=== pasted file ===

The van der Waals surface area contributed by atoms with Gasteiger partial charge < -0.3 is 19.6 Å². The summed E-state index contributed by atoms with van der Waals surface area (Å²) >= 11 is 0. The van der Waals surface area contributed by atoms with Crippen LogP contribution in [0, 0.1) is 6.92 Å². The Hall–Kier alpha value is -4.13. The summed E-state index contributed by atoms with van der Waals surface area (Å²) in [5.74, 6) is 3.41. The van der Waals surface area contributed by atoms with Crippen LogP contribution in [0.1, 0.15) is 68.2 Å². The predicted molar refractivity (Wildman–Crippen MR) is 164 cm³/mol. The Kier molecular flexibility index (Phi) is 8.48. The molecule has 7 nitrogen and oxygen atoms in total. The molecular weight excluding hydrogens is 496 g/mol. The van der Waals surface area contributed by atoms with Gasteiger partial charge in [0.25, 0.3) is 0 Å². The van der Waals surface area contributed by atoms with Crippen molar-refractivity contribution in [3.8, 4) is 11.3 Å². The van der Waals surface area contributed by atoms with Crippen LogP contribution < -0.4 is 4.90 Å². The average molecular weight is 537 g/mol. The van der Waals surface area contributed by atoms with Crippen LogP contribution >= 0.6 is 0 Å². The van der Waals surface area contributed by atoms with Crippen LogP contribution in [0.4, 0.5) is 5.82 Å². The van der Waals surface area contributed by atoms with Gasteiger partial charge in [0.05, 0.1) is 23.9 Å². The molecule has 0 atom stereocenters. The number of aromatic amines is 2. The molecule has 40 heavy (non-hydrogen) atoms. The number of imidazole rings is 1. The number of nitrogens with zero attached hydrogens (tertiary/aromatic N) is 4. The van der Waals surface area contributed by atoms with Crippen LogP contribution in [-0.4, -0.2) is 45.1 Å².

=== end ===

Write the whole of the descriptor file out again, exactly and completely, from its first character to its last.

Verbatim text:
The van der Waals surface area contributed by atoms with Gasteiger partial charge < -0.3 is 19.6 Å². The summed E-state index contributed by atoms with van der Waals surface area (Å²) >= 11 is 0. The van der Waals surface area contributed by atoms with Crippen LogP contribution in [0, 0.1) is 6.92 Å². The Hall–Kier alpha value is -4.13. The summed E-state index contributed by atoms with van der Waals surface area (Å²) in [5.74, 6) is 3.41. The van der Waals surface area contributed by atoms with Crippen LogP contribution in [0.1, 0.15) is 68.2 Å². The predicted molar refractivity (Wildman–Crippen MR) is 164 cm³/mol. The Kier molecular flexibility index (Phi) is 8.48. The molecule has 7 nitrogen and oxygen atoms in total. The molecular weight excluding hydrogens is 496 g/mol. The van der Waals surface area contributed by atoms with Gasteiger partial charge in [0.25, 0.3) is 0 Å². The van der Waals surface area contributed by atoms with Crippen molar-refractivity contribution in [3.8, 4) is 11.3 Å². The van der Waals surface area contributed by atoms with Crippen LogP contribution < -0.4 is 4.90 Å². The average molecular weight is 537 g/mol. The van der Waals surface area contributed by atoms with Crippen LogP contribution >= 0.6 is 0 Å². The van der Waals surface area contributed by atoms with Crippen LogP contribution in [0.4, 0.5) is 5.82 Å². The van der Waals surface area contributed by atoms with Gasteiger partial charge in [0.05, 0.1) is 23.9 Å². The molecule has 0 atom stereocenters. The number of aromatic amines is 2. The molecule has 40 heavy (non-hydrogen) atoms. The number of imidazole rings is 1. The number of nitrogens with zero attached hydrogens (tertiary/aromatic N) is 4. The van der Waals surface area contributed by atoms with Crippen LogP contribution in [-0.4, -0.2) is 45.1 Å².